Video Game Review: Double Dragon IV
Synchronized kung fu… totally bad ass.
Although we’re certainly familiar with the Double Dragon series, we remember it more as a jumping off point to better beat ’em ups like Streets of Rage and River City Ransom than a true nostalgic treasure. We were surprised then to learn that Arc System Works was bringing Double Dragon IV to modern consoles… and even more shocked to find out it was a new game built on NES-era tech.
Whether you’re talking about presentation, controls or tactics, Double Dragon IV absolutely nails the old-school feel. In fact, its strict adherence to the source material is to its detriment. The problems start with the controls, which remove anything resembling precision from the equation and make you feel ponderous and awkward — two essential traits of any martial arts expert.
Graphics and sound are painstakingly recreated, all the way down to simulated screen tearing and flickering. We’re sure there are gamers out there that appreciate the approach, but we don’t understand the rationale of intentionally making it appear that your game doesn’t work properly. It’s fine to dip into the 8-/16-bit nostalgia wave; just at least make it pleasant to look at.
By far the biggest issue with Double Dragon IV, however, is how many outdated and cheap tricks it uses to whittle away your health bar. Enemies attack from off screen and are constantly looking to keep you down by punching or kicking you just as you rise. A powerful offensive manoeuver typically allows you to avoid one enemy, but there’s seemingly always another one waiting to land another cheap shot.
It’s an approach that was built on getting arcade-era gamers to deposit quarter after quarter in the machine. It was cheap then. It’s cheap now. Honestly, the best way to counter is to try to use the same tactics of timing your attacks to land just as your enemy gets to their feet. Does it work? Sure. Is it fun? Not in the slightest.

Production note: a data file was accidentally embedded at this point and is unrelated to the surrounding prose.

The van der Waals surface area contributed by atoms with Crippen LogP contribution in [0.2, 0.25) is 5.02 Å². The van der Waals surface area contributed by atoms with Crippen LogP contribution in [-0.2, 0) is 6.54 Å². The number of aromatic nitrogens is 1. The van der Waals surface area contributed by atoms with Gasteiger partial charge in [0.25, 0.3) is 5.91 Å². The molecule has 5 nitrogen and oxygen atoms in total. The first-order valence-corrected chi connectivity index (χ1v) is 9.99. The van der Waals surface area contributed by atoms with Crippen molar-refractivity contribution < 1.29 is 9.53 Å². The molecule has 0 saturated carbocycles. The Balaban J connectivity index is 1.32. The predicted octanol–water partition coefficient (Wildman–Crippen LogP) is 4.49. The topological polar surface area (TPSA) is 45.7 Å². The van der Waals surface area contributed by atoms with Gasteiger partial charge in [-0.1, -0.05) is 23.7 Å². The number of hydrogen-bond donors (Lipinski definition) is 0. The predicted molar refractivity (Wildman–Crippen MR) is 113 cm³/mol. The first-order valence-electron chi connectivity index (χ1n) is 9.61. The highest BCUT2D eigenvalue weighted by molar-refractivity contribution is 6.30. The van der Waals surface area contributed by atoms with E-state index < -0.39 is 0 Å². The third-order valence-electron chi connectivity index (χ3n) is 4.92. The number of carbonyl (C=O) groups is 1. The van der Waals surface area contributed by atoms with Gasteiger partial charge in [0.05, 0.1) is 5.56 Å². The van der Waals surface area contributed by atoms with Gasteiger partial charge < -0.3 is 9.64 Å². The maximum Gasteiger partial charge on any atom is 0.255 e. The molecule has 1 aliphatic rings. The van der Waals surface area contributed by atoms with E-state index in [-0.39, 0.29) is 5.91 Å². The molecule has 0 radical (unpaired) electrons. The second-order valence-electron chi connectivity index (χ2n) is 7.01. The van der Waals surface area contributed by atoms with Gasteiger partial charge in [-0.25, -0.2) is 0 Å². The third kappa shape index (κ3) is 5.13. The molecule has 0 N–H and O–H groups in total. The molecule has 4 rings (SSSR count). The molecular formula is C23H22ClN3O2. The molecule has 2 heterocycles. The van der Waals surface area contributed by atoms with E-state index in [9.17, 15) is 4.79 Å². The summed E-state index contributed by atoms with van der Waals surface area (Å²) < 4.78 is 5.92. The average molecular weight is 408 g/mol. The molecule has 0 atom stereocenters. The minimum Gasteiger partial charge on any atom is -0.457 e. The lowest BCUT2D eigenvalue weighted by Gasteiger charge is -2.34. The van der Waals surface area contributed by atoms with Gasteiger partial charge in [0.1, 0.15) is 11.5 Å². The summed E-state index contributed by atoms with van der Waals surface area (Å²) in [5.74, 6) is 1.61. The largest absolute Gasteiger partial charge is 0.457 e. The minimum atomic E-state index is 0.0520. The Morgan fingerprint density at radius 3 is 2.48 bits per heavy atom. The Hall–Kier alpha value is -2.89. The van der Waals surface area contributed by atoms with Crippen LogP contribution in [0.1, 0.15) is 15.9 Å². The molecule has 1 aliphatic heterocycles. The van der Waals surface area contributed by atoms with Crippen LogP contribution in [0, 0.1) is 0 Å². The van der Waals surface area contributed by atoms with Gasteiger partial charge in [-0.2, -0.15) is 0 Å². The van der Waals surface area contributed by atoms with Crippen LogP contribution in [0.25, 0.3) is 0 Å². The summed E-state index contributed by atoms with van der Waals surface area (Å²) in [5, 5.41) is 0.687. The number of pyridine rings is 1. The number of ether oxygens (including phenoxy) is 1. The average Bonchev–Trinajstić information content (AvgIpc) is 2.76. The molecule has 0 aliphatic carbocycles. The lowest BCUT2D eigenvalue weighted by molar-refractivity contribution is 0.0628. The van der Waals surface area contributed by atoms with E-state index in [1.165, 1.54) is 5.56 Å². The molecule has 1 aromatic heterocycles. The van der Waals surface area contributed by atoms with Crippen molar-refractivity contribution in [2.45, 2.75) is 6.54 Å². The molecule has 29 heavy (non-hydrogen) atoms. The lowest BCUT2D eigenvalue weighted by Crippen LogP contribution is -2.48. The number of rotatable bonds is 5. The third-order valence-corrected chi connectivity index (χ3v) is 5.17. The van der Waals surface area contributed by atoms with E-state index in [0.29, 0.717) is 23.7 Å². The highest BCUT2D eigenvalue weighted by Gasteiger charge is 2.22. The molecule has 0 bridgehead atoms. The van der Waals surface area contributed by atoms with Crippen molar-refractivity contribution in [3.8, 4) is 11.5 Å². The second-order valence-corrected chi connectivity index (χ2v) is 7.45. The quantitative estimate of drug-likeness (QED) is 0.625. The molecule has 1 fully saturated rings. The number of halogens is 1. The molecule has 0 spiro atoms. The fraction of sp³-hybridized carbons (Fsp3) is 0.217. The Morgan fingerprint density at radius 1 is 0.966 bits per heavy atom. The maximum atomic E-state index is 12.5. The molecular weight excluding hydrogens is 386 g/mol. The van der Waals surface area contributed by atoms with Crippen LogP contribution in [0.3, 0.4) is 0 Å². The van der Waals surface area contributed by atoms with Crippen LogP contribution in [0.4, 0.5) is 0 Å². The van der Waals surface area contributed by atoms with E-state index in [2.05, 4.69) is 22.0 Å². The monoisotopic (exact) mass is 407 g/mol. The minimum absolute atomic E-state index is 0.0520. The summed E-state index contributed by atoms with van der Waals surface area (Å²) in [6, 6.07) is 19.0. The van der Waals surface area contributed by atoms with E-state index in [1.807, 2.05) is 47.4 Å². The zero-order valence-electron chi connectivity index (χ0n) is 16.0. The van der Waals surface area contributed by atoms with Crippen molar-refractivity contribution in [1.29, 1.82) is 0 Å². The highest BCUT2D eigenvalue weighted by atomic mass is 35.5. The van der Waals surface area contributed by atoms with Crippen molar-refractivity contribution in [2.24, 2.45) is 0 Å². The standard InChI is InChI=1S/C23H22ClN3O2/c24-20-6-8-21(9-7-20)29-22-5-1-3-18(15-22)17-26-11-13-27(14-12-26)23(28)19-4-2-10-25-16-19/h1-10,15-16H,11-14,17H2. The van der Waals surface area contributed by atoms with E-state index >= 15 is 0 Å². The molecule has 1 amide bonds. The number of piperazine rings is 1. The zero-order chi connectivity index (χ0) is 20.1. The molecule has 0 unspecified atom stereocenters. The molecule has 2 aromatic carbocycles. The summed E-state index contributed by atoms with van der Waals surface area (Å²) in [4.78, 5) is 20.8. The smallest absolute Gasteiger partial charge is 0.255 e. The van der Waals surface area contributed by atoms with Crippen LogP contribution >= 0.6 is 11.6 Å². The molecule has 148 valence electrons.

As sketchy as the combat is, the “platforming” is considerably worse. There are only a few areas where you have to worry about jumping, but they’re just awful. We consistently lost more lives in these sections than in the rest of the game combined thanks to how unresponsive jumping is. Enemies routinely fall to their death as well, which is at least good for a few laughs.
Adding a second person makes things marginally more enjoyable, though much of that comes from just laughing at the sheer inanity before you. At least the game is mercifully short (less than an hour) and is reasonably generous with continues, so even with all the preposterous deaths you should be able to reach the end credits with modest determination.
Although we were cautiously optimistic when we booted up Double Dragon IV, its fanatical adherence to outdated gameplay mechanics leaves this pseudo blast from the past dead on arrival. If you want a more enjoyable melding of past and present go download Double Dragon Neon.